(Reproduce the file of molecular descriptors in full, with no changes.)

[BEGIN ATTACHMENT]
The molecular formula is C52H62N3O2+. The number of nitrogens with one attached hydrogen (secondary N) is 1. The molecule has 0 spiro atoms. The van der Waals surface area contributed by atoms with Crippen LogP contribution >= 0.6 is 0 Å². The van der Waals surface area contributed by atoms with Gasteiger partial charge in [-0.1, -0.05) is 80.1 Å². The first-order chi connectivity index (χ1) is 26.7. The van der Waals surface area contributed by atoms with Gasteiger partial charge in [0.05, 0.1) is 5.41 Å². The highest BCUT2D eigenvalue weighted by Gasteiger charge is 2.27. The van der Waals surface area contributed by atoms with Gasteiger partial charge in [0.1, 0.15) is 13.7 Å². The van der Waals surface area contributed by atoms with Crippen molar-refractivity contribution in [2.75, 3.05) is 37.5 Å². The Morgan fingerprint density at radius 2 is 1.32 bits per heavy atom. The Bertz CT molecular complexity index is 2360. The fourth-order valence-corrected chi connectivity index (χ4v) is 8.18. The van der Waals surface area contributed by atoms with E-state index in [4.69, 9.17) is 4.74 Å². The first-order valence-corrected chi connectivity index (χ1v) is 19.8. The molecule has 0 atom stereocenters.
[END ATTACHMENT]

The molecular formula is C52H62N3O2+. The number of nitrogens with one attached hydrogen (secondary N) is 1. The molecule has 0 spiro atoms. The van der Waals surface area contributed by atoms with Crippen LogP contribution >= 0.6 is 0 Å². The van der Waals surface area contributed by atoms with Gasteiger partial charge in [-0.1, -0.05) is 80.1 Å². The first-order chi connectivity index (χ1) is 26.7. The van der Waals surface area contributed by atoms with Gasteiger partial charge in [0.05, 0.1) is 5.41 Å². The highest BCUT2D eigenvalue weighted by Gasteiger charge is 2.27. The van der Waals surface area contributed by atoms with Gasteiger partial charge in [0.1, 0.15) is 13.7 Å². The van der Waals surface area contributed by atoms with Crippen molar-refractivity contribution in [2.75, 3.05) is 37.5 Å². The Morgan fingerprint density at radius 2 is 1.32 bits per heavy atom. The Bertz CT molecular complexity index is 2360. The fourth-order valence-corrected chi connectivity index (χ4v) is 8.18. The van der Waals surface area contributed by atoms with E-state index in [4.69, 9.17) is 4.74 Å². The first-order valence-corrected chi connectivity index (χ1v) is 19.8. The molecule has 0 atom stereocenters.